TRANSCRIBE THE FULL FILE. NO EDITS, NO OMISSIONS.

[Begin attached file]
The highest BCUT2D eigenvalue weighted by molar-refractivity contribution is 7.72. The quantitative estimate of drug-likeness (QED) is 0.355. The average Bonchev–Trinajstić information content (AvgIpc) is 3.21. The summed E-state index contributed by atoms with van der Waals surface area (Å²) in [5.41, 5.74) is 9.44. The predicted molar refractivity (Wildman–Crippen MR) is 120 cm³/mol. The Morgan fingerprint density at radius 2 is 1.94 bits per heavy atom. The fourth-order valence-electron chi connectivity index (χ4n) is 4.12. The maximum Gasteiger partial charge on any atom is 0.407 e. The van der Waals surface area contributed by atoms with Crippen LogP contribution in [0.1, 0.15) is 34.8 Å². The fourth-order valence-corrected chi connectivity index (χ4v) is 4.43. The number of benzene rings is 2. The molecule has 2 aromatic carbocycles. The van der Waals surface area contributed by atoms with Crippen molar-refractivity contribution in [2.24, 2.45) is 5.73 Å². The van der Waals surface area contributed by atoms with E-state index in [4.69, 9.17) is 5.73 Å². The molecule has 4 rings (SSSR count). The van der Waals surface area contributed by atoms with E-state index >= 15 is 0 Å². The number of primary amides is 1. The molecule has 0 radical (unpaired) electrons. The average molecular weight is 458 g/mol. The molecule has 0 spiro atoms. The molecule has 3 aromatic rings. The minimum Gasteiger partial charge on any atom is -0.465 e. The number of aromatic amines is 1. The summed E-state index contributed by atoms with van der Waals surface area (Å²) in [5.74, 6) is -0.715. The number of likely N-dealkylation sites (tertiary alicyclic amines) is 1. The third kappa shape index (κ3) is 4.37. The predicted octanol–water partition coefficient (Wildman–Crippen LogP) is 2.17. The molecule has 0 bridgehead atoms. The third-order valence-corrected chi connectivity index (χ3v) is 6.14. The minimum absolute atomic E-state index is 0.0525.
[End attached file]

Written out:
The highest BCUT2D eigenvalue weighted by molar-refractivity contribution is 7.72. The quantitative estimate of drug-likeness (QED) is 0.355. The average Bonchev–Trinajstić information content (AvgIpc) is 3.21. The summed E-state index contributed by atoms with van der Waals surface area (Å²) in [5.41, 5.74) is 9.44. The predicted molar refractivity (Wildman–Crippen MR) is 120 cm³/mol. The Morgan fingerprint density at radius 2 is 1.94 bits per heavy atom. The fourth-order valence-electron chi connectivity index (χ4n) is 4.12. The maximum Gasteiger partial charge on any atom is 0.407 e. The van der Waals surface area contributed by atoms with Crippen LogP contribution in [0.1, 0.15) is 34.8 Å². The fourth-order valence-corrected chi connectivity index (χ4v) is 4.43. The number of benzene rings is 2. The molecule has 2 aromatic carbocycles. The van der Waals surface area contributed by atoms with Crippen molar-refractivity contribution in [2.24, 2.45) is 5.73 Å². The van der Waals surface area contributed by atoms with E-state index in [4.69, 9.17) is 5.73 Å². The molecule has 4 rings (SSSR count). The van der Waals surface area contributed by atoms with E-state index >= 15 is 0 Å². The number of primary amides is 1. The molecule has 0 radical (unpaired) electrons. The average molecular weight is 458 g/mol. The molecule has 0 spiro atoms. The molecule has 3 aromatic rings. The minimum Gasteiger partial charge on any atom is -0.465 e. The number of aromatic amines is 1. The summed E-state index contributed by atoms with van der Waals surface area (Å²) in [5.74, 6) is -0.715. The number of likely N-dealkylation sites (tertiary alicyclic amines) is 1. The third kappa shape index (κ3) is 4.37. The predicted octanol–water partition coefficient (Wildman–Crippen LogP) is 2.17. The molecule has 0 bridgehead atoms. The third-order valence-corrected chi connectivity index (χ3v) is 6.14. The minimum absolute atomic E-state index is 0.0525.